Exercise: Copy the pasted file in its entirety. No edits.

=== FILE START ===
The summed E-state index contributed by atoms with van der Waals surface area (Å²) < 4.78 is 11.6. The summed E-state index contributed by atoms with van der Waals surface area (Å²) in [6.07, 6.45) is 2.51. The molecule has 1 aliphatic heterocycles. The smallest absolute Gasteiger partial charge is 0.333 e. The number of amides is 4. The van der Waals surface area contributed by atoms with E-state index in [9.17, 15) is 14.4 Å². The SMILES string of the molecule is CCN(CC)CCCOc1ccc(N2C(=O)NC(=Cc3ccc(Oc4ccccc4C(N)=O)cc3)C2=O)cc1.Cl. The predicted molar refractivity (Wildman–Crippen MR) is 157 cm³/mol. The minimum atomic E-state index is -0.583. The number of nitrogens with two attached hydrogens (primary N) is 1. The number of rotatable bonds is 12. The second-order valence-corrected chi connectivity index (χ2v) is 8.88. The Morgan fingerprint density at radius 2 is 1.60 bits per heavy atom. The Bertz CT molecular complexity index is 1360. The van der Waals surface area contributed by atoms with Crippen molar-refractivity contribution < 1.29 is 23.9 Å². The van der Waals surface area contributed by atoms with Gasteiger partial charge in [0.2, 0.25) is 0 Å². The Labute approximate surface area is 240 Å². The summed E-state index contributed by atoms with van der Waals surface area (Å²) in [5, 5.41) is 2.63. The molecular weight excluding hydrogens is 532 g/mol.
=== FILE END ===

The summed E-state index contributed by atoms with van der Waals surface area (Å²) < 4.78 is 11.6. The summed E-state index contributed by atoms with van der Waals surface area (Å²) in [6.07, 6.45) is 2.51. The molecule has 1 aliphatic heterocycles. The smallest absolute Gasteiger partial charge is 0.333 e. The number of amides is 4. The van der Waals surface area contributed by atoms with E-state index in [9.17, 15) is 14.4 Å². The SMILES string of the molecule is CCN(CC)CCCOc1ccc(N2C(=O)NC(=Cc3ccc(Oc4ccccc4C(N)=O)cc3)C2=O)cc1.Cl. The predicted molar refractivity (Wildman–Crippen MR) is 157 cm³/mol. The minimum atomic E-state index is -0.583. The number of nitrogens with two attached hydrogens (primary N) is 1. The number of rotatable bonds is 12. The second-order valence-corrected chi connectivity index (χ2v) is 8.88. The Morgan fingerprint density at radius 2 is 1.60 bits per heavy atom. The Bertz CT molecular complexity index is 1360. The van der Waals surface area contributed by atoms with Crippen molar-refractivity contribution < 1.29 is 23.9 Å². The van der Waals surface area contributed by atoms with Gasteiger partial charge in [0.2, 0.25) is 0 Å². The Labute approximate surface area is 240 Å². The summed E-state index contributed by atoms with van der Waals surface area (Å²) in [5, 5.41) is 2.63. The molecular weight excluding hydrogens is 532 g/mol.